Ross McCleanEoin Wilson
Chris KellyIrune GurtubaiBen Sharrock
«Co-là-breith math» is how they say «Happy birthday» in Scottish Gaelic, a greeting which the non-fiction community in the UK, Europe, and further afield should be directing towards Edinburgh this year as the Scottish Documentary Institute (SDI) celebrates its 15th anniversary. Founded at the Scottish capital’s College of Art in 2004 by Noé Mendelle, whose own film and TV credits stretch back to the early 1980s, the SDI is now firmly established as one of the most vital, enterprising, inclusive and productive such organisations in the world.
It has been responsible for over 100 films to date, the bulk of them of short or medium length, and has struck up a particularly harmonious professional relationship with Edinburgh’s long-running international film festival (EIFF) which has taken place without a break each summer since 1947. Under the banner «Bridging the Gap», SDI presents around half a dozen new projects every year, showcasing its impressive international sweep: like many Scottish institutions, the SDI is determinedly non-parochial, welcoming filmmakers and subjects from other countries and continents while also finding room for outstanding stories from closer to home.
the SDI is now firmly established as one of the most vital, enterprising, inclusive and productive such organisations in the world.
This year two «Bridging the Gap» titles, both by newcomers, exemplified SDI’s admirable geographical balancing-act: Ross McClean’s Hydebank, a very particular glimpse into the Northern Irish penal system, and Eoin Wilson’s Altsasu, which provides a snapshot of a miscarriage of justice in the Basque Country. Both films clock in at around 15 minutes; executed in distinctly contrasting styles, they both herald just the type of promising new talent the SDI has long sought to nurture and promote.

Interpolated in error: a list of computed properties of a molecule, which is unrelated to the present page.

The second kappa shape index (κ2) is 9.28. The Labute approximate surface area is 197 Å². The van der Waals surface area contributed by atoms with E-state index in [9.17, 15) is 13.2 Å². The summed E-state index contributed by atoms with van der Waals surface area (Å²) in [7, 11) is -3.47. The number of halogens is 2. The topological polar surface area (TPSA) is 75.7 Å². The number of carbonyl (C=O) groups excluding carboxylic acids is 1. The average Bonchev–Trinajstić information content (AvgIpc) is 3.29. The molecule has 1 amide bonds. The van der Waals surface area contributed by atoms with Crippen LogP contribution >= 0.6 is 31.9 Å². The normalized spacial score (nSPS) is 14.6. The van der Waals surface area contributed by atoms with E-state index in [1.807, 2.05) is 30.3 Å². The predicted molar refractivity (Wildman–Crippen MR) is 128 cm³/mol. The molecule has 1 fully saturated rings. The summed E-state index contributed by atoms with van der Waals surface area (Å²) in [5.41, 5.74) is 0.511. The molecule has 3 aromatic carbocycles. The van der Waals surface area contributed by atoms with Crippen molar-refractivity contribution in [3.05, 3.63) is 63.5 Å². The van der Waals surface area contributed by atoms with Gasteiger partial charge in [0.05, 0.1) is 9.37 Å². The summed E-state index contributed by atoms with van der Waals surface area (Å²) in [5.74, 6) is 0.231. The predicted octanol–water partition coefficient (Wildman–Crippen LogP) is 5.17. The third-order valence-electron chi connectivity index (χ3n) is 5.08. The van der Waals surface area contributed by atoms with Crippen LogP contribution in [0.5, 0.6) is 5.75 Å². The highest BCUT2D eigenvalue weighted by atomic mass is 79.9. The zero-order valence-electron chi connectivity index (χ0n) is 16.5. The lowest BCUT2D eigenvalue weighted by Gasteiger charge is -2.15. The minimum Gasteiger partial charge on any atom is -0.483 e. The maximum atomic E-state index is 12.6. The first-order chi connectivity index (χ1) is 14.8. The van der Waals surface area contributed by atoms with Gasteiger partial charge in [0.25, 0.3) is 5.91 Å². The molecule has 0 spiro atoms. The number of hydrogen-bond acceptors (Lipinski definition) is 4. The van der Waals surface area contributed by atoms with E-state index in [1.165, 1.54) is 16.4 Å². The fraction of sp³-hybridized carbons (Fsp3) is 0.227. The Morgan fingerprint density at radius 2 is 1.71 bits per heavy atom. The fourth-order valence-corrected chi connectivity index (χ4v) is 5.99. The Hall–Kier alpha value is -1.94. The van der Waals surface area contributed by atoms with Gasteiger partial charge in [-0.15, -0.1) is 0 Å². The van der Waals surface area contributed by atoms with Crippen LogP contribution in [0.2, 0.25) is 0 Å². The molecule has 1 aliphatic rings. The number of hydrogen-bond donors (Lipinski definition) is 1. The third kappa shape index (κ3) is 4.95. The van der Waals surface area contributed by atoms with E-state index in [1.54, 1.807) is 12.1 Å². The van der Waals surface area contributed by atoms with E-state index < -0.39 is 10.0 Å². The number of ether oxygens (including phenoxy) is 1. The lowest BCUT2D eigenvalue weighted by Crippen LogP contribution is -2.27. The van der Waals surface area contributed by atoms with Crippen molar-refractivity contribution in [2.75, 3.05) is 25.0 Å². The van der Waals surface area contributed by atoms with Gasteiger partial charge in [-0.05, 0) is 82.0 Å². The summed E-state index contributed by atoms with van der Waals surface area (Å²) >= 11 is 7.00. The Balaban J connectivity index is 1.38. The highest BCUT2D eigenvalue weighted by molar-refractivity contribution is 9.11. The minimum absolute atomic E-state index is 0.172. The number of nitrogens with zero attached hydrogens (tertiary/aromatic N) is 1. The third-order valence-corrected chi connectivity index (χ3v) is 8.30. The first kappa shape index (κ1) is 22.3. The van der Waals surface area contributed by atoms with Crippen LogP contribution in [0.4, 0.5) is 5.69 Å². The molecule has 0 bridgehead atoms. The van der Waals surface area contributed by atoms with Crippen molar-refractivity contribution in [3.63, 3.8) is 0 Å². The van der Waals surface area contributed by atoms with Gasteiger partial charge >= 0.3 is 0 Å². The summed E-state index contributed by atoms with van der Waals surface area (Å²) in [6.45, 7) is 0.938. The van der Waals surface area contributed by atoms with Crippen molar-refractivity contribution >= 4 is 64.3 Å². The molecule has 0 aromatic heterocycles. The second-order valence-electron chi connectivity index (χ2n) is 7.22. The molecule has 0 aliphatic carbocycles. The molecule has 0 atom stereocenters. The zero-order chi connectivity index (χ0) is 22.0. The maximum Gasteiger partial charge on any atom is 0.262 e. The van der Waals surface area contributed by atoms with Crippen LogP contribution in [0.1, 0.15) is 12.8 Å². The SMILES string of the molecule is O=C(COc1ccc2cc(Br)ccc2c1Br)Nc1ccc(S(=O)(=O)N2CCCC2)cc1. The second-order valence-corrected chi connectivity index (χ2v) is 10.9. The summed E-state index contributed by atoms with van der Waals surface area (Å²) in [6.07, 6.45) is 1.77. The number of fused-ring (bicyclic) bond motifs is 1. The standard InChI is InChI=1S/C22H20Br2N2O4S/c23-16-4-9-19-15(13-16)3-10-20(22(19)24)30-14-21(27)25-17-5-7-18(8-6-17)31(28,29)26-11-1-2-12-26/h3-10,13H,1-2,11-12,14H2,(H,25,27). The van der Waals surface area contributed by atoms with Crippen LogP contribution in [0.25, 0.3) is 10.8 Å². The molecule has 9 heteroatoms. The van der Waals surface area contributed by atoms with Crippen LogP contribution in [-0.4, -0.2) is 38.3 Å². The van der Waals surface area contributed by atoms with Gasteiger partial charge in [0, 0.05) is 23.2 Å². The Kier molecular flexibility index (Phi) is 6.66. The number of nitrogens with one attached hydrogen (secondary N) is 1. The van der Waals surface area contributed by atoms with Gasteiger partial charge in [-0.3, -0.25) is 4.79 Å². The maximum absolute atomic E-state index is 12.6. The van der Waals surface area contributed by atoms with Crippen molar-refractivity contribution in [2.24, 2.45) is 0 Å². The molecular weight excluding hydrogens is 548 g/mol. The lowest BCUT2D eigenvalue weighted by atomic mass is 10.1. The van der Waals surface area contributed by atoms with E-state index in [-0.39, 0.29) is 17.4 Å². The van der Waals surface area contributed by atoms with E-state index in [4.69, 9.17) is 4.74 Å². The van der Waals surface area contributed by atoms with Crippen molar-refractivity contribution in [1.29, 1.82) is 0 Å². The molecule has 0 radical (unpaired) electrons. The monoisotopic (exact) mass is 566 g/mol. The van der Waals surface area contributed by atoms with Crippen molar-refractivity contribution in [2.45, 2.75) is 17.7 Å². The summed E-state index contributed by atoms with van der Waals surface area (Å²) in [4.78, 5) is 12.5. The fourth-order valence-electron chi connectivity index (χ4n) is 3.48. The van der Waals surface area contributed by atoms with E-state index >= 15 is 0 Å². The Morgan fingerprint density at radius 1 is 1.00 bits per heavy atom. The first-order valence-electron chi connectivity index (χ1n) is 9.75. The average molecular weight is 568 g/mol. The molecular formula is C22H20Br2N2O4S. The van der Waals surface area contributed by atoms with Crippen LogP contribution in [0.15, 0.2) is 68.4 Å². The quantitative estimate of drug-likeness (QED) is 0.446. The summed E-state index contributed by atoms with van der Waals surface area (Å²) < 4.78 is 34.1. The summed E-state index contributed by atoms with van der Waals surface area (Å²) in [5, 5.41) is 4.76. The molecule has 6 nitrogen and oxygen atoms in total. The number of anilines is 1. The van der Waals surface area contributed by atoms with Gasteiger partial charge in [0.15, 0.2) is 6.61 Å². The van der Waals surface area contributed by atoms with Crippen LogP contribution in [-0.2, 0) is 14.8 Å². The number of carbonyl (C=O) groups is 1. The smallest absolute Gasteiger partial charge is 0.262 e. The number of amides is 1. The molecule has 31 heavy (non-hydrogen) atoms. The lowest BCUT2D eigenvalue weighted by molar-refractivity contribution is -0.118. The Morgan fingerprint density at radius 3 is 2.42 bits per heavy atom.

Impressionistic, spare and arresting both visually and aurally, Hydebank is the more poetic and ambitious of the two films. It’s essentially a character study of an individual, identified only as «Ryan» in the closing credits, an inmate at the eponymous facility – full title: HM Prison Hydebank Wood. Located in South Belfast, and better known for the adult women’s prison on the same site, Hydebank is (in British terminology) a «young offenders’ centre», the kind of jail for minors which for centuries was colloquially termed a «borstal».
In cinematic terms, the most famous representations of such establishments are hard-hitting. Two controversial films which can be broadly positioned within the «angry young man» sub-genre of UK social-realism: Tony Richardson’s The Loneliness of the Long Distance Runner (1962), an adaptation of Alan Sillitoe’s novel starring Tom Courtenay, and Alan Clarke’s Scum (1979), the big-screen version of the same director’s banned BBC «Play For Today» from 1977.
Impressionistic, spare and arresting both visually and aurally, Hydebank is the more poetic and ambitious of the two films.
While both the Richardson and Clarke films concentrate on a surly, snarling individual very much at odds with the «system», as represented by brutal and/or patronising borstal personnel, Hydebank‘s ruminative protagonist shows evident remorse for his crime, the details of which remain unspoken. Ryan merely remarks about its extreme seriousness: «grim, grim», in terms which leave no doubt about the guilt-trauma scars which this incident left upon his psyche.
Seldom depicted with his fellow inmates, Ryan instead seems to spend most of his (spare) time looking after the facility’s four-legged residents: Hydebank is home to a flock of sheep, their fluffy presence an incongruously bucolic element among the stern prison infrastructure of high walls, fencing, and harsh security lighting. Like Matt Damon’s title character in Gus Van Sant’s Good Will Hunting, who during a psychologist session spoke facetiously of his dream to raise sheep in New Hampshire, Ryan has pastoral ambitions – except his are of the deadly serious variety.